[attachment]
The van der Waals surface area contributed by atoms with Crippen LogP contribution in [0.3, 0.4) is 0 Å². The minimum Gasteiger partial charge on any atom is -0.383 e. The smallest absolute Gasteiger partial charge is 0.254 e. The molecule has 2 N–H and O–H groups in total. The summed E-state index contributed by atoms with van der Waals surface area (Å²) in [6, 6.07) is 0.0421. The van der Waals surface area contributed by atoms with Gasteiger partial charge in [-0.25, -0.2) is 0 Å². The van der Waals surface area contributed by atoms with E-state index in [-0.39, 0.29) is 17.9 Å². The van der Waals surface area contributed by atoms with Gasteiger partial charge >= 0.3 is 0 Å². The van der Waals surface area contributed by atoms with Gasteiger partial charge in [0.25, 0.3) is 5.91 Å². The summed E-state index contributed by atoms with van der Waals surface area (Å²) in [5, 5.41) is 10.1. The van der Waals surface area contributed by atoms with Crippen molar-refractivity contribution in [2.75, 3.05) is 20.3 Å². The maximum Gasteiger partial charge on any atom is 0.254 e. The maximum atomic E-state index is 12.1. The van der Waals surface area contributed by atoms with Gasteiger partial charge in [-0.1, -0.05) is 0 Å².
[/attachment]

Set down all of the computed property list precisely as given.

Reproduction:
The van der Waals surface area contributed by atoms with Crippen LogP contribution in [0.3, 0.4) is 0 Å². The minimum Gasteiger partial charge on any atom is -0.383 e. The smallest absolute Gasteiger partial charge is 0.254 e. The molecule has 2 N–H and O–H groups in total. The summed E-state index contributed by atoms with van der Waals surface area (Å²) in [6, 6.07) is 0.0421. The van der Waals surface area contributed by atoms with Gasteiger partial charge in [-0.25, -0.2) is 0 Å². The van der Waals surface area contributed by atoms with E-state index in [-0.39, 0.29) is 17.9 Å². The van der Waals surface area contributed by atoms with Gasteiger partial charge >= 0.3 is 0 Å². The van der Waals surface area contributed by atoms with Gasteiger partial charge in [0.25, 0.3) is 5.91 Å². The summed E-state index contributed by atoms with van der Waals surface area (Å²) in [5, 5.41) is 10.1. The van der Waals surface area contributed by atoms with Crippen molar-refractivity contribution in [2.75, 3.05) is 20.3 Å². The maximum Gasteiger partial charge on any atom is 0.254 e. The maximum atomic E-state index is 12.1. The van der Waals surface area contributed by atoms with Gasteiger partial charge in [-0.1, -0.05) is 0 Å².